arthur kowalski

Arthur Kowalski was born on February 14, 1911 in Chicago to Jacek and Elsie Kowalski, both immigrants from Poland.  Neither Jacek or Elsie had had much education in Poland, but upon arriving in Chicago, Jacek quickly found a job working on the railroads.  As the years went on, he began to get involved in real estate and would buy businesses, such as corner grocery stores, hardware stores and taverns, operate them for a little while and then sell them for a profit.  Elsie, who could neither read nor write, even in Polish, cared for their four children: Sophie, Teresa, Arthur and Nora.  When the children got a little older, she also helped Jacek keep the books for his businesses, as, it turns out, she was good with figures despite not being able to read.

According to Arthur, his father had a good reputation in the business world, but he was “rough and tough” and drank heavily.  Elsie was always having to be the peacemaker of the family; she wasn’t afraid of Jacek and wouldn’t back down or cower to him.  Arthur says that he never got along with his father, and says that he would have run away had it not been for his mother.

Eventually, Arthur graduated from high school, and his father surprised him by offering to pay for him to go to college so that he could become a lawyer and help him with his businesses.  Arthur refused for two reasons.  First, he had no desire to go into law, as he saw this as “a profession for liars.” Secondly, he felt too guilty to take his father’s money when the whole country was going through the Great Depression.  His father tried hard to “bully” him into going, but Arthur still refused.

Instead, Arthur got a job, or, rather, a string of jobs, though they were hard to come by.  He began going around with a peddler, then found a job as a caddy and then as a printer.  None of these he liked very much, so one day, his mother slipped him some money to go downtown to a proper employment agency.  They accordingly sent him to an office supply company on Madison Avenue for what was supposed to be only a temporary position in the shipping department.

Anxious to prove himself, Arthur worked hard and fast and was soon more productive than anyone in the department, so the company kept him on.  He offered to work nights and weekends in addition to his day shift to save the company from having to hire extra people.  His boss liked him so much that when his son came home from college in California, he invited Arthur to socialize with him, wanting the two of them to become friends.  Arthur declined, however, saying that they were from two different classes and that he didn’t have the money to hang around “a bunch of college boys.”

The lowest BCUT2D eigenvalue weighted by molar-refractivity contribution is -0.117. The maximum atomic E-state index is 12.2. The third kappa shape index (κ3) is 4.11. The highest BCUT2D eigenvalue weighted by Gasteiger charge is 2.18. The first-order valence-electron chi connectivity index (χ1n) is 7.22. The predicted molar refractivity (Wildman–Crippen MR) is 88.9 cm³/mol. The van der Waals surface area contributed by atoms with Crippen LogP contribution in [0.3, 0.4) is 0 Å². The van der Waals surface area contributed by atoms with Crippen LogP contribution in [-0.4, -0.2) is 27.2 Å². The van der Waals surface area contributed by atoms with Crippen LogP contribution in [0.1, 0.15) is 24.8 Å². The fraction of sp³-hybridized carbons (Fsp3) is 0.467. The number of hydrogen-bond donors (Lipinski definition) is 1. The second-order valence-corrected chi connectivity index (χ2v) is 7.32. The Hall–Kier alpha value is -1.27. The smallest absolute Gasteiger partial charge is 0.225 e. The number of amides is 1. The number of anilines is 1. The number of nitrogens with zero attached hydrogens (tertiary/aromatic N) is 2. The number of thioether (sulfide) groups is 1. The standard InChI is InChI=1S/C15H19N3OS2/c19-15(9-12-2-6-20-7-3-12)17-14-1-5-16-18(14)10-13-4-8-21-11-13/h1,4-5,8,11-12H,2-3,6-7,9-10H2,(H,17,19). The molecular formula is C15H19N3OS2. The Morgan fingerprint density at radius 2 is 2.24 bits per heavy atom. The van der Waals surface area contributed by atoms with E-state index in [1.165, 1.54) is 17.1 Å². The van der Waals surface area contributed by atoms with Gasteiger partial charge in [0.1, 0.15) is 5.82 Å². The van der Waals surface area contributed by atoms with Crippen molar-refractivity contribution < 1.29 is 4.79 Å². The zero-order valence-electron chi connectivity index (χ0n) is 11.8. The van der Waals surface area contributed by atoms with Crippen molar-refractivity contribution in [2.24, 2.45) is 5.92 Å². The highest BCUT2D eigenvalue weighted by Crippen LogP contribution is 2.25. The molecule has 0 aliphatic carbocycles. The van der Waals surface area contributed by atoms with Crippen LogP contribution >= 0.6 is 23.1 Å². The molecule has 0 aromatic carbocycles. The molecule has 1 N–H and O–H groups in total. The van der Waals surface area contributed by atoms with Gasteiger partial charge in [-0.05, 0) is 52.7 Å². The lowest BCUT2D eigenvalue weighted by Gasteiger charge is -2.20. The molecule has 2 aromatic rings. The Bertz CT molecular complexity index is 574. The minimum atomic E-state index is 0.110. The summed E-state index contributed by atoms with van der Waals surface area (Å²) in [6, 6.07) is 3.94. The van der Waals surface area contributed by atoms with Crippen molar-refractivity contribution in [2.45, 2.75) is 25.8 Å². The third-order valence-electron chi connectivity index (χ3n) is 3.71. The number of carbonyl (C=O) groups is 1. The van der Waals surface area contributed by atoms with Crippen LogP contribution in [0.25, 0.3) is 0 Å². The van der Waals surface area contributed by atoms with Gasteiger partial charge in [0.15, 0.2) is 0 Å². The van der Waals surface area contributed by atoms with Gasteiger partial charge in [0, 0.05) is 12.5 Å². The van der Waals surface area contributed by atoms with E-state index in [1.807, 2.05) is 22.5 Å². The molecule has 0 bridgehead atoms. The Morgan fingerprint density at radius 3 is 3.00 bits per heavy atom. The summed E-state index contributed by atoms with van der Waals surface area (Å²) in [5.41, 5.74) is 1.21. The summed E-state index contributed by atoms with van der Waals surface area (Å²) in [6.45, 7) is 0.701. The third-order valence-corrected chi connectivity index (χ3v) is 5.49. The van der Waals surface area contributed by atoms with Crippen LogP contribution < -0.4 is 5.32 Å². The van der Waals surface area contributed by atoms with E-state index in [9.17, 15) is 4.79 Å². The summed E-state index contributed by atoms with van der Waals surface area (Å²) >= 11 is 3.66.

Right at about this time, when Arthur was twenty-three, he was introduced at a dance to a young woman by the name of Margaret Paszek, who was just twenty years old.  Arthur describes her as “a knock-out.”  She was only twenty, but the two began dating.  Arthur says he fell in love with her right away, but he insisted on dating for five years because he wanted to be sure that she was the one.  “I wanted a solid foundation and some money in the bank before I proposed,” Arthur recalls.  Margaret was fine with waiting, Arthur claims, as her mother was very strict and probably wouldn’t have allowed her to get married much sooner, anyway.

Finally, though, in 1939, Arthur and Margaret married, but Arthur refused to have a reception, as he did not want to dig into his savings with no guarantee of getting it back in gifts from Margaret’s “mooching relatives.”  Despite this unusual beginning, the marriage seemed to go well at first.  Arthur continued working feverishly at the office supply company and rose to be not only a bookkeeper, but a manager.  He then decided to start taking night classes to get his CPA.  He was not very far along, however, when the war broke out, and he immediately joined the army.

Arthur was very proud of the fact that before he left for the army, he had saved up over three thousand dollars, so he knew Margaret would be okay in his absence.  As a child, his hobby had been to build radios, so once in the army, he ended up in radar.  He was offered officer training, but because it would mean a longer commitment, he declined it.  While he was stationed in the U.S., he came home to Margaret every single weekend, no matter what it took.  Then, when he was eventually shipped overseas, he wrote her an eight-to-ten page letter every day.

Arthur was eventually shipped to the jungles of New Guinea, about which he has many amazing stories, but was discharged home in 1944, severely underweight and diagnosed with malaria and “jungle rot.”  He arrived home, weak and sick, to Margaret and their six-month old daughter, Frances, or Franny.  Everything, though, had changed, he says.  Desperately ill, Arthur says that all he wanted to do was stay home and rest and get to know Franny.  He had no interest in “sex, drinking or going out,” but Margaret was “raring to go.”  She began to resent him wanting to stay home all the time, and began instead to go out with her girlfriends once a week.  Gradually, it grew to multiple times a week.  She started drinking more and even told him that she was having affairs.  None of this seemed to phase Arthur, however, who simply lavished all of his love and attention on Franny.